Nelson Cruz comes alive, plays hero in ALCS Game 1 win

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It might not be remembered this way because of Game 1’s dual rain delays and the lights-out performance by the Rangers’ bullpen, but Nelson Cruz’s solo home run to left field in the bottom of the fourth inning proved to be a game-winning blast.

And considering he hit it off Tigers ace Justin Verlander, we may as well call the dinger heroic.

Cruz was just 1-for-15 entering the ALCS and mired in an 0-for-10 postseason slump, but he came alive at exactly the right time and sent a towering shot into the left field seats. It was his only hit of the game, and perhaps he’ll again go cold, but he deserves credit for snapping out at the right moment in Saturday’s 3-2 ALCS Game 1 victory.

Cruz was a .263/.312/.509 hitter during the regular season with 29 homers and 87 RBI. Hamstring injuries kept him from entering the stretch run in an offensive groove, but he might be the most dangerous No. 7 batter in ALCS history. Perhaps he’ll climb his way back up the Rangers’ starting lineup before October is through.

Madison Bumgarner likely sidelined through the All-Star break

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It’s been just over a week since Giants’ left-hander Madison Bumgarner got a serious scare after a nasty dirt bike accident. He escaped with bruised ribs and a Grade 2 strain of his left shoulder AC joint, but there was some speculation that the injuries would cause a significant, if not permanent, setback in the southpaw’s career. Thankfully, things aren’t looking quite so bleak today. Not only will Bumgarner not require surgery, but he could return as soon as the week following the All-Star break, the Giants said Friday.

Of course, that timeline is wholly dependent on how smoothly the recovery process goes, so nothing is set in stone yet. NBC Sports Bay Area’s Alex Pavlovic estimates 2-3 months of rest and rehab, including “two months before he can get back on the mound and then another three to four weeks of throwing and rehab starts before he’s big league-ready.” It’s a long and laborious schedule, but still looks much better than any surgical alternative.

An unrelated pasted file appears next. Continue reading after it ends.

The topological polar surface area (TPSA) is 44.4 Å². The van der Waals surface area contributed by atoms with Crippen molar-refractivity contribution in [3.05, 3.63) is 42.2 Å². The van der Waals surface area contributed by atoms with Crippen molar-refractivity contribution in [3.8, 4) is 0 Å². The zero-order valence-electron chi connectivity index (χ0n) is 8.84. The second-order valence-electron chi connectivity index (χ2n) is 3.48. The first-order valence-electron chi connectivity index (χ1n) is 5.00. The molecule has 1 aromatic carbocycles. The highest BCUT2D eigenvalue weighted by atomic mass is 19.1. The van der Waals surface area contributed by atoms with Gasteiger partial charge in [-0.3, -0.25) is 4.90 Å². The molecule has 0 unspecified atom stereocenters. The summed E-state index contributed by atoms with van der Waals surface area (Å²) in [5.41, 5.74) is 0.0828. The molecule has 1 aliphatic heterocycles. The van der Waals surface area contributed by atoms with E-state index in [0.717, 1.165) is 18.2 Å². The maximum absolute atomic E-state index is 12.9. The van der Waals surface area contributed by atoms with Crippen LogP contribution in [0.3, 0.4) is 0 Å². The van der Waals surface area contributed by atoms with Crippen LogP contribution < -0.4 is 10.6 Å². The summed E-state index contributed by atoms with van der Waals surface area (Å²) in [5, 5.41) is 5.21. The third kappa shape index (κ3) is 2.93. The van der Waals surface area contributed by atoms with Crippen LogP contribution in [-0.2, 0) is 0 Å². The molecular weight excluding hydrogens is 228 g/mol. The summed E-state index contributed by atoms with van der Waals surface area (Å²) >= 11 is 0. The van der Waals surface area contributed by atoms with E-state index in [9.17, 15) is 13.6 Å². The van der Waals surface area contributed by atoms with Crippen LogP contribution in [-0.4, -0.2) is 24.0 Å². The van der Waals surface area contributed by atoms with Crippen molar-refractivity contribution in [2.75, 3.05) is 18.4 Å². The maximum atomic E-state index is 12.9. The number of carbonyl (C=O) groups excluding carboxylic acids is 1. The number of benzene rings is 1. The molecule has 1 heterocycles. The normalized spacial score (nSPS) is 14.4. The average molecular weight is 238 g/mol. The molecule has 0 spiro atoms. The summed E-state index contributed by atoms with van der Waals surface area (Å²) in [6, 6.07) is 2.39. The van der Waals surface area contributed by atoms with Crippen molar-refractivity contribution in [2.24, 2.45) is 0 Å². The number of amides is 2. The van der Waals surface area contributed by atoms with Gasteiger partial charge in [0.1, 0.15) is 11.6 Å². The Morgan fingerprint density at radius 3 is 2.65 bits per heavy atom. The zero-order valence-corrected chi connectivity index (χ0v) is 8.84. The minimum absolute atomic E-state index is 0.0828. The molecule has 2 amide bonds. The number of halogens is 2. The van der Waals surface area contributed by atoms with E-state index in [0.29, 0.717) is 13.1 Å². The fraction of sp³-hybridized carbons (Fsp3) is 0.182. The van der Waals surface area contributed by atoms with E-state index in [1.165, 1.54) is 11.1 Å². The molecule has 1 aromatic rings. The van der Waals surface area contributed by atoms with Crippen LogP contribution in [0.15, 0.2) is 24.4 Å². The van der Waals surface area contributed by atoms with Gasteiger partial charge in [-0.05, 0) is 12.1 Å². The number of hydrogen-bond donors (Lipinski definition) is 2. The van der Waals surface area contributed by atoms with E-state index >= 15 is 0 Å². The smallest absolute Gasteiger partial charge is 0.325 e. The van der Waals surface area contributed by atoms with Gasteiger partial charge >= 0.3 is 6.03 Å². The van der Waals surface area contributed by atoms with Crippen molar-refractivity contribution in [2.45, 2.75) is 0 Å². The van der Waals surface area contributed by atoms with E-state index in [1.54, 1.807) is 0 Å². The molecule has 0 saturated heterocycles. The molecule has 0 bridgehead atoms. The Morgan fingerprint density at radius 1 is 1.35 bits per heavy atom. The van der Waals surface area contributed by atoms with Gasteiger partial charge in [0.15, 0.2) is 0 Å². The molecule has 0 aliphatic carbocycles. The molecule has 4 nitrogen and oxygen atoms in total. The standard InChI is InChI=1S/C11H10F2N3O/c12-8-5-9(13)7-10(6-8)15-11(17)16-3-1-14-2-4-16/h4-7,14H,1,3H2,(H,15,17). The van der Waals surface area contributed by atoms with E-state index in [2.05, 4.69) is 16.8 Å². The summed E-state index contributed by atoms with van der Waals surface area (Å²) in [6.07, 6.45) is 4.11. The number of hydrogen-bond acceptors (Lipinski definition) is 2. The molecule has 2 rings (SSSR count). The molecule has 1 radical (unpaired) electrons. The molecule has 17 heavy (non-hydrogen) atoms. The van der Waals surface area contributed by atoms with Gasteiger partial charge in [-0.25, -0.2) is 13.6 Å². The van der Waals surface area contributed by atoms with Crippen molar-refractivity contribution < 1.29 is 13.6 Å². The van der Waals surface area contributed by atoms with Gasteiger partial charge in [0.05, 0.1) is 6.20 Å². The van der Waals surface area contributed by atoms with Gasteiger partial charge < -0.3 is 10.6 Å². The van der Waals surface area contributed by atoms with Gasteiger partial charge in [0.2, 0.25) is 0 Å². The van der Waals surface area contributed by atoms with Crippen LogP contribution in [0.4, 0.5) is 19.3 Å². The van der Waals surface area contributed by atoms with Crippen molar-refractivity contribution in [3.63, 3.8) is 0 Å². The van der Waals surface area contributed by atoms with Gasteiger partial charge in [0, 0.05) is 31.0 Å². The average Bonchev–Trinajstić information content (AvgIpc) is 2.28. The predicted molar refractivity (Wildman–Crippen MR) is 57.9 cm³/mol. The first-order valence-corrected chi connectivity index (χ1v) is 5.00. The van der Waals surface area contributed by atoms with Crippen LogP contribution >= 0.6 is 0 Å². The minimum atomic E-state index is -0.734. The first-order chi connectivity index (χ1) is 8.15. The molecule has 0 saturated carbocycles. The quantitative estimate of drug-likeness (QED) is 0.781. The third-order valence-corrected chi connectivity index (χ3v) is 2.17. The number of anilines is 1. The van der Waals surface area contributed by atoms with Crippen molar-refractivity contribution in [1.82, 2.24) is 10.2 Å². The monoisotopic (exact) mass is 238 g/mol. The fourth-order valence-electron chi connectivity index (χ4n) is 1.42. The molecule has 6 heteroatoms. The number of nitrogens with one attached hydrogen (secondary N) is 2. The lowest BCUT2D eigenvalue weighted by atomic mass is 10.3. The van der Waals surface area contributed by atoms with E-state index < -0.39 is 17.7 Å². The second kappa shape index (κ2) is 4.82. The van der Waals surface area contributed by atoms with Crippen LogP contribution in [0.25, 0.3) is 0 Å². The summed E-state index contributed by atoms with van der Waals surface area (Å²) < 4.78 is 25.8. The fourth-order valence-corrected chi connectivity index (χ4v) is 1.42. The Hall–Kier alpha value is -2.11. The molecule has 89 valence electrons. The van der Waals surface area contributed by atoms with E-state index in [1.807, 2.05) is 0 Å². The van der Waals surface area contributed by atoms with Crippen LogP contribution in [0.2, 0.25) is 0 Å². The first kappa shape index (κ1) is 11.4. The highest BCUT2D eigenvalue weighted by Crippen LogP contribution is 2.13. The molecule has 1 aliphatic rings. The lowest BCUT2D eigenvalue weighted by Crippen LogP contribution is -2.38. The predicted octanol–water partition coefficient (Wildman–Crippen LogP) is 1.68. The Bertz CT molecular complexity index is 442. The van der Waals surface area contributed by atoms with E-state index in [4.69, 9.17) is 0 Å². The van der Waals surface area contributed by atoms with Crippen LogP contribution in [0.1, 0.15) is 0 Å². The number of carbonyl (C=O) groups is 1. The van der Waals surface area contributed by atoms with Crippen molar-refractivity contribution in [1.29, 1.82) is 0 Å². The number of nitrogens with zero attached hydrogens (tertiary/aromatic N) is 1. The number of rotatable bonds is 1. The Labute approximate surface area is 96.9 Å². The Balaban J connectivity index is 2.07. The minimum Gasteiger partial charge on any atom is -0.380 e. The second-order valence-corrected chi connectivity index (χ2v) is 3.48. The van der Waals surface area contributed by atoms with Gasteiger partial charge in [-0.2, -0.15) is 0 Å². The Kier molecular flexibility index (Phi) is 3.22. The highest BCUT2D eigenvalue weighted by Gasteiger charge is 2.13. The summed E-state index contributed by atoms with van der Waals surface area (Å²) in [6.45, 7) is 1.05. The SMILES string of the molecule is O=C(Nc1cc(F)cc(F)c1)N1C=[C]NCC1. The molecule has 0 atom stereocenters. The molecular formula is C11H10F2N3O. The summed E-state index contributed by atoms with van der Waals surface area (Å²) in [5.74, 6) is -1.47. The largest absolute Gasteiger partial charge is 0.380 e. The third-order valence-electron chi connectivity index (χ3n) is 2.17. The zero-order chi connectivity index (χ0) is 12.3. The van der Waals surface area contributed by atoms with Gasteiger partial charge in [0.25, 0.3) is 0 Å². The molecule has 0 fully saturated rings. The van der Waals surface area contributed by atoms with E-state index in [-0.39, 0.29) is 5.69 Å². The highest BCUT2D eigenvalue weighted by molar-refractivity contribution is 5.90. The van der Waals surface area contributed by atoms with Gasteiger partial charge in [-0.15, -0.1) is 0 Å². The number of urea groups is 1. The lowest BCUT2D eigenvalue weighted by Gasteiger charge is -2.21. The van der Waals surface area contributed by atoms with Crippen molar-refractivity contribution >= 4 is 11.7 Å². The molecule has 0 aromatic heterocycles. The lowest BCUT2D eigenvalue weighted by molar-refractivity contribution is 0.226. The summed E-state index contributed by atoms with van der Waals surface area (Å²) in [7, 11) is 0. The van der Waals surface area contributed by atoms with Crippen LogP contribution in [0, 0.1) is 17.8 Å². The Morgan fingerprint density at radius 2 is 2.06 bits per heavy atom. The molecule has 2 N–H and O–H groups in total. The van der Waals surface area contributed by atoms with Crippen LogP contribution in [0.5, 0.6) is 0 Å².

Prior to the accident, Bumgarner was working on a solid start to the 2017 season. He maintained a 3.00 ERA, 1.3 BB/9 and 9.3 SO/9 through 27 innings with the club, though his average 1.75 runs of support per start fed into an 0-3 record.

Video: Manny Machado hits a 470-foot home run

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You’ve seen Carlos Gomez’s 461-foot home run. You’ve seen Joey Gallo’s 462-foot blast. You’ve seen Corey Seager’s 462-footer, too. During Friday’s series opener against the Yankees, Manny Machado delivered the tie-breaker we were all hoping for, launching a 470-foot moonshot over the center field wall to pad the Orioles’ 5-0 lead in the fifth:

It was Machado’s fourth homer of the season, and quite a doozy, according to Statcast. MLB.com’s Brittany Ghiroli says that it’s currently the longest home run recorded at Yankee Stadium, dating back through Statcast’s inception in 2015.

Through eight innings, the Yankees and Orioles combined for five home runs and two grand slams, though none reached quite as far as Machado’s record-setting blast. Aaron Judge went deep twice, hitting the 417-foot mark in the fifth inning and the 435-mark in the sixth, while Mark Trumbo executed a 459-foot grand slam in the sixth inning, followed by a 420-foot slam from Jacoby Ellsbury in the seventh. The Orioles currently lead the Yankees 11-8 in the ninth inning.